Recently, there was a fascinating IP-related article in the Harvard Business Review: "Elon Musk doesn't care about patents. Should you?" was always going to enjoy considerable attention. The opening lines very much set the tone: "Ownership seems straightforward in business: Get a patent or copyright when you create something. Charge for its use. Avoid ambiguity about who owns what. But much of this wisdom is wrong."
The authors go on to say that the "world's savviest businesses already know this." They say that HBO tolerates theft, SpaceX forgoes patents, and Airbnb started operating without even knowing whether its product offering was legal. We're introduced to the term "ownership engineering". We're also told about three ownership engineering strategies, namely:
HBO chose not to pursue people who were using the passwords of others and thereby "stealing" content. Instead, it decided to let the unauthorised usage grow the brand and create an addiction to the product. Microsoft did the same with its software in China, with Bill Gates saying this: "As long as they're going to steal it we want them to steal ours.they'll get sort of addicted and then we'll somehow figure out how to collect sometime in the next decade."
Microsoft has seemingly figured it out, with China now accounting for 10% of the company's annual revenue. The authors even suggest that this thinking has application in the luxury goods market, citing a study that showed that 40% of people who bought counterfeit luxury goods went on to buy the genuine version later.
The authors argue that the basis for legal ownership is misplaced. There are substitutes available such as secrecy. Elon Musk is quoted as follows: "We essentially have no patents. Our primary long-term competition is China. If we published patents it would be farcical because the Chinese would just use them as a recipe book."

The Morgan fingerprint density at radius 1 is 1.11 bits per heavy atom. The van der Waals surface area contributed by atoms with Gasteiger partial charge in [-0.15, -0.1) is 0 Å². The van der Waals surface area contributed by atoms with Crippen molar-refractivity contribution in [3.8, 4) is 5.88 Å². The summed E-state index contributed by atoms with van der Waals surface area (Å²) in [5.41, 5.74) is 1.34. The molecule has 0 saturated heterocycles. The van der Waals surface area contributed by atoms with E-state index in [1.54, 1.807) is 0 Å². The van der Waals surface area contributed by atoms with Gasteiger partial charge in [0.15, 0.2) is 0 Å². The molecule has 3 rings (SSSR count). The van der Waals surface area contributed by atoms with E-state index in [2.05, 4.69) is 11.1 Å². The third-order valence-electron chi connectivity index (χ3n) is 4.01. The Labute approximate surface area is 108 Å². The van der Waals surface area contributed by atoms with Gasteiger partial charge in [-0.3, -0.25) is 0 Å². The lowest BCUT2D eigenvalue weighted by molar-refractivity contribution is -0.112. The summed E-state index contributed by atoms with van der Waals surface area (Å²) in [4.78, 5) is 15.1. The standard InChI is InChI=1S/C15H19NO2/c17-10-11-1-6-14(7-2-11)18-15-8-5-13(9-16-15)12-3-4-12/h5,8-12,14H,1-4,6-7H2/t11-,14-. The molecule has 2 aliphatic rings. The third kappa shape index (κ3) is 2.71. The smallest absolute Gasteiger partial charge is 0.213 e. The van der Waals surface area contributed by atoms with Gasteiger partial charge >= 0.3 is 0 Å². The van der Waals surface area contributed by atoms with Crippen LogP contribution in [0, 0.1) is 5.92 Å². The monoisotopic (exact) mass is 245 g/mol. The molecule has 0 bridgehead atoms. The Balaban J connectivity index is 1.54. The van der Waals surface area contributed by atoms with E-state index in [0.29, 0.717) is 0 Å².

The authors also argue that a common strategy is building on top of another platform. They give the example of IBM, which they say now earns less from licensing its patent portfolio than from revenues related to the open-source software Linux.
Leaning in to ambiguity
The authors argue that legal clarity as to ownership is less important than many believe. They cite the fact that lack of clarity didn't stop Uber from starting a business where car owners charge people for conveying passengers, or Airbnb from starting a business where apartment owners charge holiday makers. They cite this aphorism: "It's better to ask for forgiveness than permission." Ownership ambiguity, they say, creates "legitimate and valuable business opportunities."
There's even talk of the old American west, where people simply claimed ownership. According to the authors "only later did the law arrive and, when it did, states often recognized early-bird claims."
Some thoughts in rebuttal
The article is very interesting indeed. Yet, as IP lawyers we obviously have some issues with it. Just recently there was an article in Forbes about how a US start-up invested heavily in IP from the outset and, although it struggled for a number of years whilst the patents were being registered, it was finally able to use the IP to get rid of the competition.
A recent joint report of the European Patent Office (EPO) and the European Union Intellectual Property Office (EUIPO) makes the point that businesses with at least one registered patent, design or trade mark have an average of 20% higher revenue per employee than businesses with no IP rights. Of the three IP rights, the patent pays the greatest dividends, with an average 36% higher revenue per employee. These figures do, we suggest, establish a clear link between IP ownership and commercial success.
Ever since the Venetians granted exclusivity to the Murano glass makers in the 15th century, we've been granting time-limited monopolies (generally 20 years for patents) to inventive people. There is simply no doubt that the system of monopoly protection in exchange for information has played a significant role in technological progress. Much of this progress has been good - we see it now more than ever with COVID-19 vaccines (although admittedly there is controversy as to whether these patents should be suspended in this time of crisis). As for Elon Musk's comments about China, well they do sound a bit dated. China is, of course, increasingly part of the IP world.
A final word
The Harvard Business Review article is, without doubt, a cracking read, but we don't think it tells the whole story.
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